A numerical study on the hydrodynamic impact of device slenderness and array size in wave energy farms in realistic wave climates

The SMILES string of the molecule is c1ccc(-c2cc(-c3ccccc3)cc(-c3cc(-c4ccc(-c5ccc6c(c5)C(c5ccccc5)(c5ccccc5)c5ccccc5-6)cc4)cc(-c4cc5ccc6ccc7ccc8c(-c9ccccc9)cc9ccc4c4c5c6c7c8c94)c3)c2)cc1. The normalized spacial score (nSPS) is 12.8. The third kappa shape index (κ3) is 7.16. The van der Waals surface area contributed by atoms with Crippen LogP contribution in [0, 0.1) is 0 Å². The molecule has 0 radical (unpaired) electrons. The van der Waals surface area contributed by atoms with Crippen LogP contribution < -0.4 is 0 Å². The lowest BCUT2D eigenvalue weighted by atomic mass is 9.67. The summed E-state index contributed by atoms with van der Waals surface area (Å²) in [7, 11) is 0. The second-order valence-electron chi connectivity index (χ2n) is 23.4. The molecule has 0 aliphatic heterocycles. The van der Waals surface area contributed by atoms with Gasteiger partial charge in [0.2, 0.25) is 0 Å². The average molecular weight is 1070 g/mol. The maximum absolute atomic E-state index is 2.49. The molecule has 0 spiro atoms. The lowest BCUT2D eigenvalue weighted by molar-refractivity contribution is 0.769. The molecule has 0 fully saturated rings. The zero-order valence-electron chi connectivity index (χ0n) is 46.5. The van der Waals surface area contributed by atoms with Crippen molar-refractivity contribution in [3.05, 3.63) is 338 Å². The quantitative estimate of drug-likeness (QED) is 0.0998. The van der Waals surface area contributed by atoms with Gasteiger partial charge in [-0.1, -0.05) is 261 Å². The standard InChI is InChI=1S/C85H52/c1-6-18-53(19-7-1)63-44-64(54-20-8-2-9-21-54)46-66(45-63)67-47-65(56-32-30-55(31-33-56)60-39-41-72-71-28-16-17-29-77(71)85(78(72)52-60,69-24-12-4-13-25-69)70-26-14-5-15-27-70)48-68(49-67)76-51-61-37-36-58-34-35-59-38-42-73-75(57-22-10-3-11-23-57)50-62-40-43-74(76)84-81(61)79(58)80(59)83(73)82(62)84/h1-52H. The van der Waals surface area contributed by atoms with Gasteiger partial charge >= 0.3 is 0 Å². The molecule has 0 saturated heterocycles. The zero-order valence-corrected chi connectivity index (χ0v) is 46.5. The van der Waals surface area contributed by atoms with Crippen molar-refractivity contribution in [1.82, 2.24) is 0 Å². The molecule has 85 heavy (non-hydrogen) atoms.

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The future of wave energy converters lies in the design and realization of farms comprising of several devices, given the level of actual power flow for the individual devices and because of several operational issues. Therefore, not only the hydrodynamics of individual and isolated devices should be analysed, but interactions among devices within an array must also be carefully evaluated. In this paper, the authors attempt to parameterize the behaviour of small-, medium- and large-arrays of wave energy converters, in a particular staggered configuration, at four different locations characterized by realistic wave climates. The arrays studied in the present paper consist of heaving cylinders of different slenderness ratios. It turns out that for arrays of very short inter-device distances, regardless of the cylinder and array size, interactions are strong and lead to not negligible effects of destructive interference (total power reduction compared to the sum of isolated devices). Under these conditions, the bigger the array, the stronger the interactions and the higher the loss of power. However, a range of inter-device distances, referred to as intermediate region, where the power absorption is consistent and the interaction effect appears to be positive, has been found. This intermediate region is easily detectable for small arrays, but loses its ideal characteristics with the increase of the size of the array.